[bct] Re: Intro Vocals

  • From: "Kai" <kaixiong@xxxxxxxxxxxxx>
  • To: <blindcooltech@xxxxxxxxxxxxx>
  • Date: Wed, 2 Nov 2005 04:44:26 -0800

Greetings Dana.

Firstly: Might I add that I really dislike JFW's pronunciation of your
Secondly: Either a 16-bit or 24-bit wav file will do. And like I said,
if the wav file gets too big, you can always compress it.
Thirdly: I use several software packages for my audio mixing, and I'll
detail what I do with each below. Remember though, I'm no expert at
audio editing. I just do what I do as a hobby, so I'm pretty sure other
people will have quicker ways of doing things than I do.

Here's the list of applications:
Sound Forge 7.0 (
http://www.sonymediasoftware.com/products/showproduct.asp?pid=961 )::
This is a slightly outdated version (I think the latest is 8.3, or
something to that extent). This is the main program I use for my mixes.
The editing interface is very friendly, much like a word processor. It
also has very good effects controls (reverb, delay, chorus, noise gates,
pitch modulation, etc) which are all customizable, conversion methods
(say, from a 8-bit file to 16-bit, or mono to stereo, etc), sound file
processing (stripping empty space from the ends of files, time
compressing a file so that it will fit into a specific window of
duration, volume adjustments, etc), and quite a bit more. My version of
Sound Forge only supports DirectX plug-ins, but version 8+ supports VST,
I use the packaged scripts that come with JAWS, and can't really vouch
for Window-Eyes usage, since I don't own that product. With the package
JAWS scripts, there are still a few parts that remain slightly
inaccessible, and some parts that don't read as well as I'd like them
to. It is manageable though, and the program works amazingly well.

Gold Wave ( http://www.goldwave.com ): I use Gold Wave in tandem with
Sound Forge, because Gold Wave has nice noise filters, and a few other
effects that, while I could probably reproduce in Sound Forge, are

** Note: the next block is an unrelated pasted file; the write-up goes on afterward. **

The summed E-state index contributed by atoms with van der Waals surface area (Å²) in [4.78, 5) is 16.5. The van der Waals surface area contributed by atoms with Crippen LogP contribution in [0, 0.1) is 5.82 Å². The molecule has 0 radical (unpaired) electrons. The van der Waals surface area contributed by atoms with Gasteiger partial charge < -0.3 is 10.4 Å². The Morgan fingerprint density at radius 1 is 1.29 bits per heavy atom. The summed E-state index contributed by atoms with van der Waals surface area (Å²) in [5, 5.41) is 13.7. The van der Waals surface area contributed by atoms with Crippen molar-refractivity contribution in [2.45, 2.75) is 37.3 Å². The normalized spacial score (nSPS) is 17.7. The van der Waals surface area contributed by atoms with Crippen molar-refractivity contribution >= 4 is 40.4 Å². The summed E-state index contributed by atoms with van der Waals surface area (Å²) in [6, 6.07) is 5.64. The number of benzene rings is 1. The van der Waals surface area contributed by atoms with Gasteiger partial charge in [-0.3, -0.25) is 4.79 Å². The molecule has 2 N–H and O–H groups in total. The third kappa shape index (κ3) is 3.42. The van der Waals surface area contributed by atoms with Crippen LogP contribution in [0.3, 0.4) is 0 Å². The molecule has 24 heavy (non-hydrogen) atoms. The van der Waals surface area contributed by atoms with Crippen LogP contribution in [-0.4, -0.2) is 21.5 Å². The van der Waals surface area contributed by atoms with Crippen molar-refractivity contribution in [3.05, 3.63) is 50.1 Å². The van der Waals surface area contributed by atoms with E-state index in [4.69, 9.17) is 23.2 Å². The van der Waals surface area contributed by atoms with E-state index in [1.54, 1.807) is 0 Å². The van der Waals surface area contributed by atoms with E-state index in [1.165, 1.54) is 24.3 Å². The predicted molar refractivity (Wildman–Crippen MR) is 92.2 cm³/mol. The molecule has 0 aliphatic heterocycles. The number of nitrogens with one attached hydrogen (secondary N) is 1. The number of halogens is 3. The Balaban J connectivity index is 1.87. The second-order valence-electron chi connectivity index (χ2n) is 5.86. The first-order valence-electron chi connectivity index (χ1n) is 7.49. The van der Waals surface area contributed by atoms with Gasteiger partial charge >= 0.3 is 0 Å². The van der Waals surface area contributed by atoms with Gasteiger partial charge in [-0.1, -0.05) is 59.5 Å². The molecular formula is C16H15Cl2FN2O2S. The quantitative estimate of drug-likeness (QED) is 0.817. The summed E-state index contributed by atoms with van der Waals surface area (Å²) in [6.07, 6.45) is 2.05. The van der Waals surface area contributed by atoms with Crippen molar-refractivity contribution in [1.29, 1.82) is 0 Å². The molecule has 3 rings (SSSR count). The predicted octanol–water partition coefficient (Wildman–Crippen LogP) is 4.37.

quicker to apply in Gold Wave. It's also about 10 times cheaper.
From creating stereo echoes, normalizing audio (I actually like Gold
Wave's normalization better than Sound Forge's), easy stereo panning
(which you can also fairly easily do in Sound Forge), noise reduction,
and batch conversion (applying an effect or technique to multiple files
at once), Gold Wave fills in the gaps where Sound Forge is either too
cumbersome to use, or doesn't support. Gold Wave supports DirectX
plug-ins, along with its own proprietary plug-in format. I don't think
it currently supports VST, sorry you MIDI (Musical Instrument Digital
Interface) lovers.
The program has worked well for me without any scripting required, and I
imagine that It'd work equally well in Window Eyes. All the menus and
dialogs are accessible, though the editing window could use a slight bit
of tweaking.

Audacity ( http://audacity.sourceforge.net ): While this open-source
sound-editing program isn't completely accessible (I still can't figure
out how to do a lot of things which involves using the main editing
window), it is very nice for doing multi-track recordings. Yes, I think
you could probably do that in Sound Forge, too, but Audacity just makes
it so much easier. It's also nice for doing voiceovers (you can
literally record on top of a background file without having to do manual
mixing). You can export the result into a single, mixed file or into
multiple, single-track files which you can mix later. It supports VST
and a couple of other plug-in formats, good for those who have a lot of
these software packages already.

HarddiskOgg ( www.fridgesoft.de ): This is a very small, very nimble
program that's made specifically for recording. It doesn't have any
effects or other utilities beyond normalization of the recorded